The extensive, repeated media coverage of the threat, health and environmental jeopardy of the Joe Bar flooding has failed to prompt any concern from the PCC administration which is yet to demonstrate concrete commitment to address the flooding at the LEC substation.
On top of all these concerns and threats from effected Liberian and foreign residents over the flood water and unsanitary conditions of Paynesville City, the Zone Five police station opposite the LEC substation is at the receiving end of the over spill of the dirty water.
An entertainment center across the road opposite the LEC substation is one of several structures inundated by the flooding that sometimes spills over from the unattended drainage.
The proprietor of a bar claimed that several letters have been sent to the authorities complaining about the water overflowing from the LEC substation’s clogged drainage but such complaints are yet to be addressed by the Municipal Government of Paynesville.
In several interviews, ordinary residents over the weekend called on the PCC to prioritize the perennial sanitation mess under their (PCC) noses.
Madam Josephine K. Harris, 55, of Joe Bar noted that something urgent should be done and a swift repair work should begin now at the LEC substation to avoid electrical shock that could cause the loss of lives and properties in the area.
“I think the flooding problem and finding a solution to the drainage spill accumulating at our LEC substation after every heavy rainfall have long been over due and practical steps now should be the preoccupation of our energy and utility agencies,” Madam Harris pleaded.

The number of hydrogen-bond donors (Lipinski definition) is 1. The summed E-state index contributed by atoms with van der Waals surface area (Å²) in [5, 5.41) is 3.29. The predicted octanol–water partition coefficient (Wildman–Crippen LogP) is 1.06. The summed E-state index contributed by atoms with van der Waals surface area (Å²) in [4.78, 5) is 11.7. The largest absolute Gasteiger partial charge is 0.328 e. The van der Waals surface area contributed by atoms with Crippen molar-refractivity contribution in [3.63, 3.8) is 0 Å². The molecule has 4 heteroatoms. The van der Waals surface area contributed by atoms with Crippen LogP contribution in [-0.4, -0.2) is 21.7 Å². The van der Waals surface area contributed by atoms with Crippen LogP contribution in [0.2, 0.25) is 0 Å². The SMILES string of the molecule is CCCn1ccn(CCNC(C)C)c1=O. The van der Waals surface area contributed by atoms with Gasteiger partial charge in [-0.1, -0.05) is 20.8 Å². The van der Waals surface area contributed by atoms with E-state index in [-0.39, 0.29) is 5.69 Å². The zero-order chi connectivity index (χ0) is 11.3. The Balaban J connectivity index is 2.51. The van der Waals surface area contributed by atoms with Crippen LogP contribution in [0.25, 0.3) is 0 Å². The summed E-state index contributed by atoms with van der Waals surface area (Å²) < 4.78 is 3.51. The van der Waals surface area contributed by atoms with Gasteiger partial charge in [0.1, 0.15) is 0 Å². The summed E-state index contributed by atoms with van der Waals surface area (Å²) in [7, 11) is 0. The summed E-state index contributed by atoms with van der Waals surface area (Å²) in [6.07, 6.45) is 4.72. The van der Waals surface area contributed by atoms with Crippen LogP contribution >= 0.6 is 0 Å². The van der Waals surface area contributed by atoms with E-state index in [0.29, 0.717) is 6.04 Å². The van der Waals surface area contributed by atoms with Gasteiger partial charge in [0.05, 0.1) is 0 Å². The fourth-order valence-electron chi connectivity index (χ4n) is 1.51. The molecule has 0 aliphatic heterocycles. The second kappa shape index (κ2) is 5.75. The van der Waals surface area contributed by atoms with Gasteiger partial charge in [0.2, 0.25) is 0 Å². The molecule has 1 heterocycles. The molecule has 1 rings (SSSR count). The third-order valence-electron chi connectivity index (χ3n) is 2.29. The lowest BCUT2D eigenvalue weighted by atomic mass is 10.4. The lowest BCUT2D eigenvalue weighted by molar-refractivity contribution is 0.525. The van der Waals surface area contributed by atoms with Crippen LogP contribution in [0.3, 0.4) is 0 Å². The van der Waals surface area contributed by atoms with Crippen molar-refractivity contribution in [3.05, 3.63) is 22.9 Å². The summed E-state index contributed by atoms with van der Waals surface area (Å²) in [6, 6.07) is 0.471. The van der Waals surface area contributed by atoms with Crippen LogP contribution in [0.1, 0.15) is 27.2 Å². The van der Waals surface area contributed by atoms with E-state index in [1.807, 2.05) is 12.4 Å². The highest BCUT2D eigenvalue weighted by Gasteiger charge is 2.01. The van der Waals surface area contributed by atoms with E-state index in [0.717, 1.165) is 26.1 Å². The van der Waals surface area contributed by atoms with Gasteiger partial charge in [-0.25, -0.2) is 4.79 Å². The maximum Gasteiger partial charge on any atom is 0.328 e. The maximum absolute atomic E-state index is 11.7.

Mr. Darlington B. Nyumah, 40, of Joe Bar stressed the need for LWSC and LEC to lead a team of engineers that will come out with a practical and sustainable solution to dangerous situation at substation.
“Each time I pass in front of our LEC substation at Joe Bar, I always become very angry, irritated and frustrated owing to the disgrace that the flooding poses to the expensive energy installation being constructed in our city,” Mr. Nyumah asserted.
Mrs. Hannah B. Williamson, 50, of Weaver Street told our reporter that the LEC and LWSC are setting a bad precedence by perpetually ignoring the flooding at the LEC Joe Bar substation.
“What I think we, the residents of Joe Bar should do is to carry out a sit in action at the entrances of the substation in Paynesville and LWSC in Monrovia in order to stimulate practical steps,” Mrs. Williamson suggested.
She recalled a threat from Ms. Handful Meata Duwana of Duala to organize her wedding in the rotten and stinking garbage at the Duala Market, if the Monrovia City Corporation (MCC) did not clean and dispose of the garbage.
When that threat was issued by Ms. Duwana, Mrs. Williamson explained, steps were immediately taken by the MCC sanitation department to clean and dispose of the garbage from the densely populated market area on the Bushrod Island in Monrovia.
Such a threat, Mrs. Williamson stressed should be taken and carried out by residents and business people at the LEC Joe Bar substation.